Target and Nordstrom are receiving praise for their newest child model -- adorable six-year-old Ryan, who has floppy blonde hair, bright blue eyes, and Down syndrome.

Ryan appears in Target's newest childrenswear ad, posing cheekily in an orange-and-brown striped T-shirt and brown pants. The youngster also appeared in an ad for Nordstrom several months ago looking like a little rebel in a leather jacket and jeans.

However, neither store made a big to-do about the boy's inclusion. No attention surrounded the editorials until a Daddyblogger posted the Target ad on the blog Noah's Dad, a forum for parents who have children with Down syndrome.

If you were browsing through this week's Target ad, you may have passed right over the adorable little boy in the bright orange shirt smiling at you on page 9! And if so, I'm glad! read the post. The reason I'm glad? Well, that stylish young man in the orange shirt is Ryan. Ryan just so happened to have been born with Down syndrome, and I'm glad that Target included a model with down syndrome in their typical ad!

This wasn't a 'Special Clothing For Special People' catalog. There wasn't a call out somewhere on the page proudly proclaiming that 'Target's proud to feature a model with Down syndrome in this week's ad!' And they didn't even ask him to model a shirt with the phrase, 'We Aren't All Angels' printed on the front, the blogger continued.

In other words, they didn't make a big deal out of it. I like that.

Ryan's proud mother also commented: We are very pleased that Nordstrom placed Ryan in their catalog. The whole process of modeling is an extreme confidence booster for him. He received so much warmth and caring from the Nordstrom crew that he thought they were there just for him! We are honored that Ryan is making the Down Syndrome community proud. He is a beautiful boy inside and out. He makes us better parents, and a better family.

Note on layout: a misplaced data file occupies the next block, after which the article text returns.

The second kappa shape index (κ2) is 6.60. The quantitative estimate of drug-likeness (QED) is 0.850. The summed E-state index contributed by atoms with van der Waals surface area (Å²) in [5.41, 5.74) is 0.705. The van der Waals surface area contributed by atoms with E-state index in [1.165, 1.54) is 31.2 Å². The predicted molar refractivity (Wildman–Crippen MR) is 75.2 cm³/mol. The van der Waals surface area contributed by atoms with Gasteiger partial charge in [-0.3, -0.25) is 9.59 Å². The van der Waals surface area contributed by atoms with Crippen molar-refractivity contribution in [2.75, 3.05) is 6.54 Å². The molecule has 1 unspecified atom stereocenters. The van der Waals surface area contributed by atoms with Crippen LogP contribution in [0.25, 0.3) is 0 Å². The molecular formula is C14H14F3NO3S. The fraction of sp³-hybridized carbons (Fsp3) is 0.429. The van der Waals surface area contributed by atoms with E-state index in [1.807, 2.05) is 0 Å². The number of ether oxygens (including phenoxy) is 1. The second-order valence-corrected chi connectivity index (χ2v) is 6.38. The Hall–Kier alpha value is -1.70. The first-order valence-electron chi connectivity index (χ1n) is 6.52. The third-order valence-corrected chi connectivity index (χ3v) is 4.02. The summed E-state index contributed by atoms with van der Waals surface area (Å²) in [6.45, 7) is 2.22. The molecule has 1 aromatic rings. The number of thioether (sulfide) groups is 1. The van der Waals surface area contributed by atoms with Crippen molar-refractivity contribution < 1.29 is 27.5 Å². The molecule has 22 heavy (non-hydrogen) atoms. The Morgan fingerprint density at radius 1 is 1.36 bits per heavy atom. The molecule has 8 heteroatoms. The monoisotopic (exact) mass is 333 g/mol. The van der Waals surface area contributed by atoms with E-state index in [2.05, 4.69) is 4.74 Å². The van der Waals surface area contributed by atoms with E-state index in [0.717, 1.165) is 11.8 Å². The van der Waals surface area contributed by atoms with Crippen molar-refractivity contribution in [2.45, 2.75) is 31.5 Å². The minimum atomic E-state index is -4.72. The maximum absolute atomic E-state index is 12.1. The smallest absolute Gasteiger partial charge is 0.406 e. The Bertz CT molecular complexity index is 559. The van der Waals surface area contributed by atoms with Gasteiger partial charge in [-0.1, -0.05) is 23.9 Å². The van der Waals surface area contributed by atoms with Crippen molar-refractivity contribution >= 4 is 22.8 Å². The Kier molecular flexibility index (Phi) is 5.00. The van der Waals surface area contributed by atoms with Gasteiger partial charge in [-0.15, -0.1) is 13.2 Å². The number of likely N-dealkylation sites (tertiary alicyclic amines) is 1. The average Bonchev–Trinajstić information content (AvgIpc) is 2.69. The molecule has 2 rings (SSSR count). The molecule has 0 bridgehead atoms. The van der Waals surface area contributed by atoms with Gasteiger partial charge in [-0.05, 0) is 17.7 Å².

The inclusion of the adorable six-year-old boy is a nod to the ideals of fairness and equality. It's time for organizations to be intentional about seeking creative ways to help promote inclusion, not exclusion. It's no accident that Target used a model with Down syndrome in this ad; it was an intentional decision, said the father.

Companies don't have to call attention to the fact that they choose to be inclusive in order for people to notice their support for people with disabilities. In fact, by not making a big deal out of it they are doing a better job of showing their support for the special needs community.

Down syndrome is caused by a chromosomal abnormality of the 21st chromosome. Symptoms typically include distinct facial characteristics and intellectual disability. But, with support, many graduate high school and have steady jobs.

Earlier this year, another child with Down syndrome made a mark on the modeling world. Taya Kennedy, who is just 16 months old, signed with a UK agency. Her bubbly personality already has major firms wanting to book her, reports The Daily Mail.

Lauren Potter, 19, was cast as Becky Jackson, a cheerleader (or Cheerio), on FOX's hit show Glee. Potter has Down syndrome and beat out 13 other girls for the role. She has appeared in 22 episodes. Now, the young actress splits her time between acting and attending life skills programs.